Studies have found that older people with a negative attitude to aging have worse functional health, slower walking speeds, and lower cognitive abilities than those with a more positive attitude. Negativity, unsurprisingly, puts stress on the body elevating cortisol levels which in the long term can impact heart health, sleep quality, weight, and cognition. You really are as old as you feel, it seems.

Worth Pondering…

Never forget your dreams.


How National Parks Saved Us?

Ready to get back into nature, visitors are overwhelming some U.S. national parks

“There is something in the mountain air that feeds the spirit and inspires,” wrote that ultimate advocate for nature, Henry David Thoreau, in his famous 1862 essay, Walking.

Arches National Park © Rex Vogel, all rights reserved

The U.S. is home to 63 national parks and 423 National Park Service (NPS) sites and it took a global pandemic to make many realize just how fortunate we are to have them. With flights grounded and borders closed, many Americans are road tripping to find some of that wilderness inspiration. Americans have taken to the national parks this summer in huge numbers as they discover the healing power of nature for the very first time. As bucket-list trips across the world were canceled, Americans discovered tent and RV camping, hiking, sightseeing, and unwinding in their own backyards—and in doing so found that the trip of a lifetime is just a drive away.

Zion National Park © Rex Vogel, all rights reserved

In 2020 the world shut down, but something inside us cracked open. For the first time in decades, the natural world took priority over extraneous distractions. There was a collective urgency to return to nature. But instead, they’ve often confronted crowded trails, traffic jams, and parking nightmares.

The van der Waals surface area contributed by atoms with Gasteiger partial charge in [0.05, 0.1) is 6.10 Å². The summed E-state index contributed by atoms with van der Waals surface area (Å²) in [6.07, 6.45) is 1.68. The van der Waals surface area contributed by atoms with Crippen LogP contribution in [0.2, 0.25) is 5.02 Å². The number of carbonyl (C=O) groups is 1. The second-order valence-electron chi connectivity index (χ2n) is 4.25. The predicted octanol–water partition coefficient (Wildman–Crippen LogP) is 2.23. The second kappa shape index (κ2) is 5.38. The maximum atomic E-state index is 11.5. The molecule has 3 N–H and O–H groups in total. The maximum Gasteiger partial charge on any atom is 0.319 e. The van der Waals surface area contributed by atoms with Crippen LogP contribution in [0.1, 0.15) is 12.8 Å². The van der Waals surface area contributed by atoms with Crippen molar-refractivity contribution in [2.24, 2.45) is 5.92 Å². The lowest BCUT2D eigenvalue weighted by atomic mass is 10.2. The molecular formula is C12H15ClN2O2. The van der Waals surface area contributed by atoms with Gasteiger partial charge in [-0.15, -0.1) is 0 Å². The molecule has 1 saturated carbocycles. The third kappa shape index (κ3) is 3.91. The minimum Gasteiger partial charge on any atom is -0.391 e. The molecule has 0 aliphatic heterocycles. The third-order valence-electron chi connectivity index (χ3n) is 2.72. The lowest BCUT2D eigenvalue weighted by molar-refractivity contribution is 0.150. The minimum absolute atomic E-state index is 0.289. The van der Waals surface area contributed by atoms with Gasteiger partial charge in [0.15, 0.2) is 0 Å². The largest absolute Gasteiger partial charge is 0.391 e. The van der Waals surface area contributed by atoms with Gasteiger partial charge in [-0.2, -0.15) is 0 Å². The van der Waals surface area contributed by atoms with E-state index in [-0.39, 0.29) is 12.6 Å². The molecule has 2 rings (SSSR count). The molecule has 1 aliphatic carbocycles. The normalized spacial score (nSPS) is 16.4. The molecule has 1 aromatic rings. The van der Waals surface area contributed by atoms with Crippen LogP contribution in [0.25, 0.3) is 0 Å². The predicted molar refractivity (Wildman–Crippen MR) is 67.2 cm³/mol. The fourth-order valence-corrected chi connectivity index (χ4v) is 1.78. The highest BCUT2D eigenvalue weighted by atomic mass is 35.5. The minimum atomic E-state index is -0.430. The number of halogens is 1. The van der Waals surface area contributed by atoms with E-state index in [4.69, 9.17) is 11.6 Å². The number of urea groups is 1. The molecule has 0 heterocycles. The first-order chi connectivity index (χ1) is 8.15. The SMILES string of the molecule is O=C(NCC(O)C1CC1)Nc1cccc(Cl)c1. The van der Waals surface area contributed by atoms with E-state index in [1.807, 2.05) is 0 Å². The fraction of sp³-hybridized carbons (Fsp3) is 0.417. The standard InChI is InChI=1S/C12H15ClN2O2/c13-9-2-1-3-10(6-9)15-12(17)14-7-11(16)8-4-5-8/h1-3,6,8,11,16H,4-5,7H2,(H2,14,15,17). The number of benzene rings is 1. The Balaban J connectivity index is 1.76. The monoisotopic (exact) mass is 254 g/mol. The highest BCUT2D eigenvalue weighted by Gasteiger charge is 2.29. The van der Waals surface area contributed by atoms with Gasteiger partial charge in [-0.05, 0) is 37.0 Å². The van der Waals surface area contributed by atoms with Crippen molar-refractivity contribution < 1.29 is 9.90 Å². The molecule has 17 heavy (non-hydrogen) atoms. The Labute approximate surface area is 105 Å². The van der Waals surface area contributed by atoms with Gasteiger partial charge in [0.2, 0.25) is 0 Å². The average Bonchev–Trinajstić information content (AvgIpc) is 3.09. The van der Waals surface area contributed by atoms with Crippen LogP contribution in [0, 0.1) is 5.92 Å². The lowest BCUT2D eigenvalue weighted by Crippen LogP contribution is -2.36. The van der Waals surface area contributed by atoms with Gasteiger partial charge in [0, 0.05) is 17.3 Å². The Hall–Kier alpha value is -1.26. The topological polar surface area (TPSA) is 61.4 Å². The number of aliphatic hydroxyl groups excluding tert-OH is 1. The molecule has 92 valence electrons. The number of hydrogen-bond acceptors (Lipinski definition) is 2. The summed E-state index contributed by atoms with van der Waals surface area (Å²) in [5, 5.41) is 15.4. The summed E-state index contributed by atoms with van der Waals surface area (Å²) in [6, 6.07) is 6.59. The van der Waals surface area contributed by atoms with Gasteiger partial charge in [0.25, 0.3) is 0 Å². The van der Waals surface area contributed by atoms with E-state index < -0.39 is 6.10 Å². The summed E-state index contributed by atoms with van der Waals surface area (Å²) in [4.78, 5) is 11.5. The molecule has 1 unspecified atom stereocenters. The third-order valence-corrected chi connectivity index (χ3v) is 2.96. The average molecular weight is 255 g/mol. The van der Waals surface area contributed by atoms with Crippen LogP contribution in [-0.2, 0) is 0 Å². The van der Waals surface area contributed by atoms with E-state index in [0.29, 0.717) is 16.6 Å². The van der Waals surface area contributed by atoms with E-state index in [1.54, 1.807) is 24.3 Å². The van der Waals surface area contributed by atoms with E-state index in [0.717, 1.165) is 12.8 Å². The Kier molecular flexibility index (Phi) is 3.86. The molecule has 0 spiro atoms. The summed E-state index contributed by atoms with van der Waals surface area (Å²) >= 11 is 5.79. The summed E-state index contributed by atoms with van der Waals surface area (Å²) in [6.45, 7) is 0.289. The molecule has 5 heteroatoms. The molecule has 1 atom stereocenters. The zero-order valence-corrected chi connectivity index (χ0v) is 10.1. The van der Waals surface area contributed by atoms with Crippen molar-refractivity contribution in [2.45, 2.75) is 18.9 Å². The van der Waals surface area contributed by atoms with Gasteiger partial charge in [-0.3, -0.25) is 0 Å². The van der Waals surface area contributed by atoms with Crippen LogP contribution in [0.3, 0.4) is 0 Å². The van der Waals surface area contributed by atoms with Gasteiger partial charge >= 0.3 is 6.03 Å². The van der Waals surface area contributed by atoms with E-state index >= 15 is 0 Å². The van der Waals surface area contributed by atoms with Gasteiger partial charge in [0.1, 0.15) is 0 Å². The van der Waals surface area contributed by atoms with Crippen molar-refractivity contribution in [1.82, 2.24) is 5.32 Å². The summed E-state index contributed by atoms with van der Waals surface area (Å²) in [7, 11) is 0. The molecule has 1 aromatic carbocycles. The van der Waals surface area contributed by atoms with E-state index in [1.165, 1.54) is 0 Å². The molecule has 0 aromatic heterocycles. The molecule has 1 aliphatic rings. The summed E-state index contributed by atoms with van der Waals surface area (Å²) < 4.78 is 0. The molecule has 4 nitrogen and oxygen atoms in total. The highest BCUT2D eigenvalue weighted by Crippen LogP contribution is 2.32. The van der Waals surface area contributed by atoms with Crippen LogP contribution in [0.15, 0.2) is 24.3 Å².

Capitol Reef National Park © Rex Vogel, all rights reserved

Some of the country’s most famous national parks are grappling with an increasingly unsustainable rise in visitors. Zion National Park, for example, saw nearly 676,000 visitors in June, topping the number during the same period in 2019 by a wide margin. In June 2019, the park saw 595,000 visitors. The number dipped in 2020 because of the COVID-19 pandemic to about 377,000 visitors. Two other Utah parks, Canyonlands National Park and Capitol Reef National Park saw their busiest June ever with nearly 110,000 and 190,000 visitors respectively. Arches National Park temporarily delayed entry almost daily because of high visitation volumes but at the time of writing the official data had not been released. Utah national parks have seen visitation rise steadily over the past decade with some parks seeing their average annual attendance nearly double.

Grand Canyon National Park © Rex Vogel, all rights reserved

Maine’s Acadia National Park hosted nearly 1.2 million visitors through June of this year, a 33 percent jump over the same period in 2019, just before the pandemic. Watching the sunrise from Cadillac Mountain is a gorgeous view—so breathtaking that on some days, as many as 500 cars could be found vying for the scenic overlook’s 150 parking spots. In response, some of the most popular national parks have been forced to close their gates early in the day.

Lake Mead National Recreation Area © Rex Vogel, all rights reserved

“Watching the sunrise from the top of Cadillac Mountain is a wonderful experience,” said Sen. Angus King of Maine at a Senate subcommittee hearing on overcrowded parks in late July. “Staring at the taillights of the car in front of you as you are trying to get up the mountain and find a parking place? Not so much.”